In return, incentives for good corporate citizenship could include access to the fast-track blue channel at the port, an anti-corruption hotline, NIB fast-track resolution of problems and approvals, and fast-track court hearings. International development partners could support CoRBiSL with preferential procurement. Playing by the rules would become the rational choice for businesses.
Everyone wants better access to affordable capital, but climate change requires that we look for ways to accelerate access to sustainable finance. The private sector proposes to partner with the government (including the Bank of Sierra Leone) and international development partners to negotiate access to local currency sources of finance (dollar-denominated for export businesses), suitably adapted to local conditions and requirements as part of an overall roadmap to sustainable finance.
The sixth C is constraints. We know there are many, but they can’t all be solved at once. A smarter approach is to focus attention on some doable game-changers and work with the grain of the political economy to pave the way for future reforms. Countless investment projects that could create jobs now are caught up in red tape. Why can’t we unleash these projects now? Most businesses that import or export goods complain about the inefficiency of the port. Here, then, is an opportunity for us all to crowd in to support the Chief Minister’s port reform efforts.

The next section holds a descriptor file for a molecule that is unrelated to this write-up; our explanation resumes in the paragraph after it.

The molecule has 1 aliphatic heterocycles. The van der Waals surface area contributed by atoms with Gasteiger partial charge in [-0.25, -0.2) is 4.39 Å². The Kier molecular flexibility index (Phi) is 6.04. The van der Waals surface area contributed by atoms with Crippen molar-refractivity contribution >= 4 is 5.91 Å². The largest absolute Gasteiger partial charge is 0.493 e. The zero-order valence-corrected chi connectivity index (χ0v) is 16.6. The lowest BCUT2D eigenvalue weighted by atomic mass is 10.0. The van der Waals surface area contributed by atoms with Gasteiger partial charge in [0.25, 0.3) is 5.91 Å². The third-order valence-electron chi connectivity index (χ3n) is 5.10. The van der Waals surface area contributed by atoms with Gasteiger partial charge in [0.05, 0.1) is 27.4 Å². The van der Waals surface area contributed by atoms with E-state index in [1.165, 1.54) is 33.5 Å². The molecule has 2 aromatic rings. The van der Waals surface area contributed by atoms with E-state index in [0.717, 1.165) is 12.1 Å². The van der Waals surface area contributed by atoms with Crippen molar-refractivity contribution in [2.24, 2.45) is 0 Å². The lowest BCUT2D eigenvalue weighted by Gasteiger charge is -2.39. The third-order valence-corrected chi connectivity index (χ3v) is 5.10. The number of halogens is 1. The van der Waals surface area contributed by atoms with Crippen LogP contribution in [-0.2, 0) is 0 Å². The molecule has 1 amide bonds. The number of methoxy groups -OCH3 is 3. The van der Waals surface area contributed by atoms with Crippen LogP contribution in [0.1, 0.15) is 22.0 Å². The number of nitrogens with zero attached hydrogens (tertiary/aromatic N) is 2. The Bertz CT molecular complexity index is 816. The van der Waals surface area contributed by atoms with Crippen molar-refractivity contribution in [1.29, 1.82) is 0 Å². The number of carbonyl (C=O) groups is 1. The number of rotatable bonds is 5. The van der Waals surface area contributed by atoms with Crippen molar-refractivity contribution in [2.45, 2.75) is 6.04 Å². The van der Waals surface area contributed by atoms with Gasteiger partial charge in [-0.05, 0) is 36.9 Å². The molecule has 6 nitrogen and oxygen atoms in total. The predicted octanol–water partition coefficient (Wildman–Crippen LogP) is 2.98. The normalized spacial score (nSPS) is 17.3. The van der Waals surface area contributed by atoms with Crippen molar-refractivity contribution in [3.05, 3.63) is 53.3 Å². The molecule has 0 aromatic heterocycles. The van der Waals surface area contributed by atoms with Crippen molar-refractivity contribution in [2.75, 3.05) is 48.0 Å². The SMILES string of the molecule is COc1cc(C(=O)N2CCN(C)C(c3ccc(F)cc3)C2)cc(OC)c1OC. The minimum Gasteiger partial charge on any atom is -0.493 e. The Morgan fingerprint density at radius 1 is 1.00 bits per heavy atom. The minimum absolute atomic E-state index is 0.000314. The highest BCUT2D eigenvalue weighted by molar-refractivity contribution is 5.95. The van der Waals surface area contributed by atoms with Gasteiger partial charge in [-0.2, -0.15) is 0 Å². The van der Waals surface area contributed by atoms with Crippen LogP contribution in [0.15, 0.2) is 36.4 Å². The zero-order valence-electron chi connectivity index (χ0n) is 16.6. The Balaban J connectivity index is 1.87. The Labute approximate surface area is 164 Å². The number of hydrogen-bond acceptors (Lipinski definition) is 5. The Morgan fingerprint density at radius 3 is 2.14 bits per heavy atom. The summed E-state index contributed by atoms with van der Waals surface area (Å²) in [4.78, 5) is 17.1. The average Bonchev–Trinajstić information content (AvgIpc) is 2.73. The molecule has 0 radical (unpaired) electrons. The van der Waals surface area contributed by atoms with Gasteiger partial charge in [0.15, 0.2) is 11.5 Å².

This brings us to our final C, conversation – a dialogue about how we place inclusion at the heart of our private sector development efforts. How do we change the narrative about doing business in Sierra Leone? How do we bring the public and private sector together to create conditions for sustained, inclusive, job-creating growth?
How do we facilitate a national dialogue that will feed into the upcoming election, helping Sierra Leoneans to understand they need to move away from ethno-regional patronage politics and move towards a modern meritocracy that grows the national cake and offers all citizens a compelling social contract based on economic and national transformation?
We can and must create new norms, new expectations and a new imagination about what’s possible for Sierra Leoneans. We’re all in this together, and it’s up to us to drive the change we want to see.
© 2023 Chukwu-Emeka Chikezie
Chukwu-Emeka is Team Leader of Invest Salone – the UK-government funded private sector development initiative, and Director of Up!-Africa Ltd, a consultancy with the purpose of using jobs to drive Africa’s development through private sector development, talent mobility, diaspora entrepreneurship, corporate strategy and public policy.